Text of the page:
Block on Trump's Asylum Ban Upheld by Supreme Court
U.S. Senator from Texas and current presidential hopeful, Ted Cruz, was born in Canada. Normally, that wouldn't matter much. Cruz's Canadian roots haven't made him politer, more boring, or any better at hockey.
But, those roots might make it harder for him to become president, for the U.S. Constitution reserves the role of commander in chief for "natural born citizens." Now, many legal academics are weighing in on whether Cruz's birth in the nation to our north could keep him from leading the United States. Here's what they're saying.
First things first: aside from a fluke of geography and timing, Cruz isn't really much of a Canadian. His mother was an American citizen and his father was Cuban. They were both up north for a very Yankee reason: operating an oil business. Cruz left Canada when he was four, traveling south to Texas.
Under U.S. immigration law -- and the good, ol' doctrine of jus sanguinis -- Cruz is a U.S. citizen. But is he a "natural born" citizen?
A growing number of conservative legal scholars are saying no.
Harvard's Laurence Tribe was the first high profile academic to join the so-called "Cruz birthers." He told The Guardian in early January that a judge of the type Cruz "would appoint to the Supreme Court" -- that is, an originalist -- would find Cruz ineligible "because the legal principles that prevailed in the 1780s and 90s required that someone be born on U.S. soil to be a 'natural born' citizen."
Still, Tribe equivocated. The questions were "murky" and "unsettled," he noted.
Other scholars have been less hesitant to cast doubt over Cruz's eligibility. Eric Posner, law professor at the University of Chicago and son of famed Seventh Circuit Judge Richard Posner, followed Tribe's logic to a similar and less equivocal conclusion:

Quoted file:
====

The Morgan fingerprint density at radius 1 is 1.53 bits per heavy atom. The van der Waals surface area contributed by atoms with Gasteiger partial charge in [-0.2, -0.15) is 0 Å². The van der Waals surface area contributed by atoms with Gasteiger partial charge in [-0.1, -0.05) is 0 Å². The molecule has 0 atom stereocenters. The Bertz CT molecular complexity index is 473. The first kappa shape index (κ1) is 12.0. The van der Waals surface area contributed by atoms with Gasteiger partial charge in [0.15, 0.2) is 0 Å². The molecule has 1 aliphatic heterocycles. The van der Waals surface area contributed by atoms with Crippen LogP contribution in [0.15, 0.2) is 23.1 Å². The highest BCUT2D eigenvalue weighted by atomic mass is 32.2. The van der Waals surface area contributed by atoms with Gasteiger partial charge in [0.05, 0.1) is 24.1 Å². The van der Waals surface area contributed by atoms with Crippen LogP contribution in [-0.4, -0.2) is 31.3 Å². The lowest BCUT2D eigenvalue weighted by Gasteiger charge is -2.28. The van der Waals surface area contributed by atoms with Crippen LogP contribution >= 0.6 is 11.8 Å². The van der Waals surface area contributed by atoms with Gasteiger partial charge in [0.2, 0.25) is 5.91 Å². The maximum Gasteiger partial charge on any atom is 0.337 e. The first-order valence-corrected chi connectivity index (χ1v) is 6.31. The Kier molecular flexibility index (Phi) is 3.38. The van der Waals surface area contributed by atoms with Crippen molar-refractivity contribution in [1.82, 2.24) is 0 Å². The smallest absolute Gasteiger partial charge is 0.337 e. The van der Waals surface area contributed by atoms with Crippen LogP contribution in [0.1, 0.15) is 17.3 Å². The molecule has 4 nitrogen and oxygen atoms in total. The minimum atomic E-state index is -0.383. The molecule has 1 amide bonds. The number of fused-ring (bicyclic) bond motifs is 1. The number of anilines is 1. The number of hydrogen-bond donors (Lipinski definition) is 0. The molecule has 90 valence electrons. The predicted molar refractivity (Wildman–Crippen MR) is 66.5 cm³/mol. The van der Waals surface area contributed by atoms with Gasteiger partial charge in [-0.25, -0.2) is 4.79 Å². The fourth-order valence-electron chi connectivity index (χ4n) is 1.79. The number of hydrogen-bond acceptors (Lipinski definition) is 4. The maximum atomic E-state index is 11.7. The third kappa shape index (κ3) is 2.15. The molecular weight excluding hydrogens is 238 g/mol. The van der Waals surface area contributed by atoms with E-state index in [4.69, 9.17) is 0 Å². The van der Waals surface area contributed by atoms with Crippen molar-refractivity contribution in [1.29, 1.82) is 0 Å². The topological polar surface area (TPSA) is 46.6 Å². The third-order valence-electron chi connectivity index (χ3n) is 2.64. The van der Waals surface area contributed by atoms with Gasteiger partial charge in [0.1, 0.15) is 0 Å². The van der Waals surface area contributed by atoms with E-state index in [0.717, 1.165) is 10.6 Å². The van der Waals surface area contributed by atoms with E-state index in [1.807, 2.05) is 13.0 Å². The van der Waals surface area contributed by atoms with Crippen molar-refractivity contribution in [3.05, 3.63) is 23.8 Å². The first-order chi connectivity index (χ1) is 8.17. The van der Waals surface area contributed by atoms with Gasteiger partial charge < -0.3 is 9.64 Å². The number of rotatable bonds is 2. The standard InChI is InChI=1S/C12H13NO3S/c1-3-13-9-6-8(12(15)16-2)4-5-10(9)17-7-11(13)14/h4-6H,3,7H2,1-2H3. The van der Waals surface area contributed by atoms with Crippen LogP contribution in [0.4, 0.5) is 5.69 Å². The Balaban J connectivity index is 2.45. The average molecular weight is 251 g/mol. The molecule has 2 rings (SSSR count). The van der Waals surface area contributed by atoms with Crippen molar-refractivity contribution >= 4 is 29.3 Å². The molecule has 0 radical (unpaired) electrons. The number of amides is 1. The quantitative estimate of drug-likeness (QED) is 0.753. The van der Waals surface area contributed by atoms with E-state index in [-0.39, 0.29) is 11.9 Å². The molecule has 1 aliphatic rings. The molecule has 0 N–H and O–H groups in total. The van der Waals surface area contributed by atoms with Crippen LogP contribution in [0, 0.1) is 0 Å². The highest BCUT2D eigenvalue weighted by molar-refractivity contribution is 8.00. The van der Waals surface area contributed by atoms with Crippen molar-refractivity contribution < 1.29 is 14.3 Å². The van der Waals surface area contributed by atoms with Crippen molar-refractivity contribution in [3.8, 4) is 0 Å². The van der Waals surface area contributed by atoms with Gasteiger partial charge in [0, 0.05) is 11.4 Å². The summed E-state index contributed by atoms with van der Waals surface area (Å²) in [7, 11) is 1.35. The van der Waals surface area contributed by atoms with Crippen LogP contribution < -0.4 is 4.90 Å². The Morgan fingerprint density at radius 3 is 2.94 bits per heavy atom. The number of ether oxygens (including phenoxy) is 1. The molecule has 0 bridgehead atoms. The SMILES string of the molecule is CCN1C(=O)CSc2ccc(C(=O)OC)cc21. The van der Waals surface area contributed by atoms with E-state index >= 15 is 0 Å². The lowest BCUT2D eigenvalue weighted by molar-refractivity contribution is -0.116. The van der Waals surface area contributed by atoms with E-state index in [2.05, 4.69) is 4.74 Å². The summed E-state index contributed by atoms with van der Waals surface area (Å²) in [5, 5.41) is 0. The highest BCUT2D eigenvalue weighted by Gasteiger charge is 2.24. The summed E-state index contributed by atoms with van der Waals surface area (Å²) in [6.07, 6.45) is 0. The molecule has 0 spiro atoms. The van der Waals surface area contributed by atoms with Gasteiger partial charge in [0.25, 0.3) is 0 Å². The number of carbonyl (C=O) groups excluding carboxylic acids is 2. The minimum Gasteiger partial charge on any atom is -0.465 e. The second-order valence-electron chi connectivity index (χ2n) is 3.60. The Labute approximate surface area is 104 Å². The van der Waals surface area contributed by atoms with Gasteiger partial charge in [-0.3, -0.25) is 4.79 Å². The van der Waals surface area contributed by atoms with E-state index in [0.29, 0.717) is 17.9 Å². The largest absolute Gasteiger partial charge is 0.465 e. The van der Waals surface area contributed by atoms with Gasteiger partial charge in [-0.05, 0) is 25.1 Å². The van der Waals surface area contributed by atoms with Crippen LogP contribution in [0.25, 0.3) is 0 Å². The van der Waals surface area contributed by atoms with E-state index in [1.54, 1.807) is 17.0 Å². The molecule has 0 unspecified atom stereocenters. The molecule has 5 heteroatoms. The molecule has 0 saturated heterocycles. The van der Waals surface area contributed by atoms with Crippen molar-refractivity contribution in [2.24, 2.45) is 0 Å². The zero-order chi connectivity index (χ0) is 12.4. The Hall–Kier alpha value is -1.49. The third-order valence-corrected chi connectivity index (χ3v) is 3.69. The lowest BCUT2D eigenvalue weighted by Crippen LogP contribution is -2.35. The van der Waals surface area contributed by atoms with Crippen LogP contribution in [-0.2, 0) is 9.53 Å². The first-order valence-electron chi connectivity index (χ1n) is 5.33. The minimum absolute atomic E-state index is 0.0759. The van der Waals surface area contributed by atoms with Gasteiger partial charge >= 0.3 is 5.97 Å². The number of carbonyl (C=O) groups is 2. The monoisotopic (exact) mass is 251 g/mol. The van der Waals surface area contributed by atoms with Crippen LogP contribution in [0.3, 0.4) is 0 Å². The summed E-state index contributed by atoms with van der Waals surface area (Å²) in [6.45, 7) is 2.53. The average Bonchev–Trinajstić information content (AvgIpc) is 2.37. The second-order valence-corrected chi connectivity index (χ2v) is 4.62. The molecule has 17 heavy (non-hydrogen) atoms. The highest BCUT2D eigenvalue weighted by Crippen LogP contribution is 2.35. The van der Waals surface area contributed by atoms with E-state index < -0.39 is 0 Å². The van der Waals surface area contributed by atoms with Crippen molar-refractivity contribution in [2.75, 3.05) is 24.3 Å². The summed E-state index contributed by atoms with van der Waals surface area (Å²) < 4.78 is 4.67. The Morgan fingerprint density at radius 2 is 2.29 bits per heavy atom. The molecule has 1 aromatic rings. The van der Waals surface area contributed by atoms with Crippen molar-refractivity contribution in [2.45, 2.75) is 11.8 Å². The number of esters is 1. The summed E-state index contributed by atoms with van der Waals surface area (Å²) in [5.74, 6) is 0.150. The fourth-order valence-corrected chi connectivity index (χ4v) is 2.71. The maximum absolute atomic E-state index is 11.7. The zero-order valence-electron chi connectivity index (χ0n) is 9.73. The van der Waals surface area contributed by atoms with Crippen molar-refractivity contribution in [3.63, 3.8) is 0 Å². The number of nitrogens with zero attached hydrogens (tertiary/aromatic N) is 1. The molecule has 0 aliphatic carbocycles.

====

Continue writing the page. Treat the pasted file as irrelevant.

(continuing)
A natural born citizen cannot be a foreigner. Foreigners are not citizens. A natural born citizen cannot be a person who was naturalized. Those people are not born citizens; they're born aliens. Most important for the purposes of the Cruz question, a natural born citizen cannot be someone whose birth entitled him to citizenship because of a statute--in this case a statute that confers citizenship on a person born abroad to an American parent...
The natural way to obtain citizenship, then, was (and is) by being born in this country. Because Cruz was not "natural born"--not born in the United States--he is ineligible for the presidency, under the most plausible interpretation of the Constitution.
Other academics who've questioned Cruz's constitutional qualifications include law professors Mary Brigid McManamon of Widener University and Thomas Lee of Fordham. Their arguments are similar: under an originalist reading of the Constitution, illuminated in part by U.S. and English common law from the time, Cruz is out.
Will the Real Legal Scholars Weigh In?
Of course, at this point, the academics' opinions are just that: opinions. Originalism is far from the only way to interpret the Constitution. And it remains to be seen if they'll have any influence an eventual legal interpretation on the Natural Born Citizen Clause by U.S. courts.
A Texas man wants to get such an opinion, sooner rather than later. Newton B. Schwartz, a Sanders-supporting lawyer form the Lone Star State, sued Cruz in mid-January, seeking a declaratory judgment on whether Cruz is eligible for the presidency or not. As the suit notes:
No previous case has been presented or decided on this issue by the U.S. Supreme Court, including because in fact none arose, as here to being a case or controversy ripe for decisions as here is presented.
Of course, Schwartz might have some problems with a pesky Constitutional clause of his own: the Case or Controversy Clause, which will most likely prevent federal courts from handing down the sort of pre-election advisory opinion Cruz birthers seek.